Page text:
For example, when performing a counter movement prior to jumping, elastic energy is stored in the muscles of the legs. If the counter movement is performed quickly, the energy that’s stored can be used to aid in jumping higher. If the counter movement is performed too slowly, the energy will be lost.

The intensity of volleyball exercises or jumping drills refers to how much stress is placed on muscles, connective tissues, and joints.

Two Foot Ankle Hops

  • Direction of Jump: Vertical
  • Starting Position: Stand with a comfortable stance with feet shoulder width apart.
  • Beginning Movement: Begin the jump with a slight counter movement.
  • Upward Movement: Hop up moving primarily at the ankle joint.
  • Downward Movement: Land in the starting position and immediately hop back up.

Forward Skip

  • Direction of Jump: Horizontal and Vertical
  • Starting Position: Start with one leg raised up to 90 degree hip and knee flexion.
  • Arm Action: Reciprocal arm action. As one leg is lifted, raise the opposite arm.
  • Beginning Movement: Start with a countermovement on one leg.
  • Upward Movement: Jump up and forward off of one leg. The opposite leg should remain in a flexed position until landing.
  • Downward Movement: Land and repeat the skip with the opposite leg.

Skip with Kickback

  • Direction of Jump: Vertical and Horizontal
  • Starting Position: Start with one leg raised up to 90 degree hip and knee flexion.
  • Arm Action: Reciprocal arm action. As one leg is lifted, raise the opposite arm.
  • Beginning Movement: Start with a countermovement on one leg.
  • Upward Movement: Jump up and forward on one leg. This just like a regular skip except this time kick your top leg back.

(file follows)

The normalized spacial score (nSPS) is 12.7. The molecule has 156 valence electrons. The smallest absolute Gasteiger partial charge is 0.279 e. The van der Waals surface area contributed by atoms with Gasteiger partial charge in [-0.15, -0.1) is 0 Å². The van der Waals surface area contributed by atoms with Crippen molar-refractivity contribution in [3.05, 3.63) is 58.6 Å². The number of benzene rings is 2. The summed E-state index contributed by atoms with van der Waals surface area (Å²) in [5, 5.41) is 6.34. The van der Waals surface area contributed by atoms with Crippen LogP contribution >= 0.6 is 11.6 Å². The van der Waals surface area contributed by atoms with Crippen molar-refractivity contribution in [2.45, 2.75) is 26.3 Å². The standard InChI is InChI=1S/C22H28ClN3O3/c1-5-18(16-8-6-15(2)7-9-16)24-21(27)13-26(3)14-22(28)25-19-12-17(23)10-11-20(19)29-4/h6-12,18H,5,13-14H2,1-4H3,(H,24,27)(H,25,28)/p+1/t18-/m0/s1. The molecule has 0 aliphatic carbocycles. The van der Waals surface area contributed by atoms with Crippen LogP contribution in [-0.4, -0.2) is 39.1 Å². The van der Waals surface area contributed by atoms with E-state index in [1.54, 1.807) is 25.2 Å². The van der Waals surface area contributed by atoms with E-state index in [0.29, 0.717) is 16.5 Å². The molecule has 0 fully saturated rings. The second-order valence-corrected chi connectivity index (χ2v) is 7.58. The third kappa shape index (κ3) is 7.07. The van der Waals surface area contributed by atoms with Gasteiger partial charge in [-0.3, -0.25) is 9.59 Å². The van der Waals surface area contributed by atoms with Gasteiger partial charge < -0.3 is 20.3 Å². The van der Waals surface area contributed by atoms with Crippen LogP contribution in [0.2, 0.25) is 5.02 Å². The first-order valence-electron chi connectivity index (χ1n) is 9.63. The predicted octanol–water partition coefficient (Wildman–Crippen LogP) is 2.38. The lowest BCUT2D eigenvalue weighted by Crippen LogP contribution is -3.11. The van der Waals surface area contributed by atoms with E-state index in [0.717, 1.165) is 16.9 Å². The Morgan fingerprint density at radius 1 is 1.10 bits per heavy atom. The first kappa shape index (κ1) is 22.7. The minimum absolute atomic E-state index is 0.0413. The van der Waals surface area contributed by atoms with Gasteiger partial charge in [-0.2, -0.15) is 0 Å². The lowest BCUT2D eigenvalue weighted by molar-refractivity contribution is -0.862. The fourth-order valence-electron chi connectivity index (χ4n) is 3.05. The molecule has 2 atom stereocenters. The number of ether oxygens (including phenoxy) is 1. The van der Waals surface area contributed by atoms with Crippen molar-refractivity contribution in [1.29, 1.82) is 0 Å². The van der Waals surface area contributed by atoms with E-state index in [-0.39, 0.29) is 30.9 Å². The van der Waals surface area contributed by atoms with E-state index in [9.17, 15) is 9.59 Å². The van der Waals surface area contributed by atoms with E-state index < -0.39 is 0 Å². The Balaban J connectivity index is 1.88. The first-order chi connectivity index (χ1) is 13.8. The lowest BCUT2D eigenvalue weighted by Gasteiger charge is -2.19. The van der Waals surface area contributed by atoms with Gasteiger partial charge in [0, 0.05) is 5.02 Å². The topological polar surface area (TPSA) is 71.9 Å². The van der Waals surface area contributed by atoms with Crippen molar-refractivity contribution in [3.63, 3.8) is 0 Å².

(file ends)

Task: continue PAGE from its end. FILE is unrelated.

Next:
• Downward Movement: Land and repeat the skip with the opposite leg.

Double Leg Vertical Jump

  • Direction of Jump: Vertical
  • Arm Action: Double arm action.
  • Starting Position: Stand with a comfortable stance with feet shoulder width apart.
  • Beginning Movement: Start by swinging your arms back and perform a countermovement.
  • Upward Movement: Explosively jump up, using both arms to reach up high.
  • Downward Movement: Landing in the starting position.

Lateral Cone Hops

  • Direction of Jump:  Vertical and lateral.
  • Starting Position:  Stand with a comfortable stance, feet shoulder width apart next to a cone.
  • Beginning Movement: Perform a countermovement hopping sideways over the cone.
  • Upward Movement: Hop explosively up and over the cone.
  • Downward Movement:  Land on the other side and the cone and quickly hop back over the cone.

Split Squat Jump

  • Direction of Jump:  Vertical
  • Arm Action: Double arm action.
  • Starting Position: Stand in a lunge position with one leg forward (hip and knee joints at 90 degrees) and the back leg behind the midline of the body.
  • Beginning Movement: Start with a countermovement.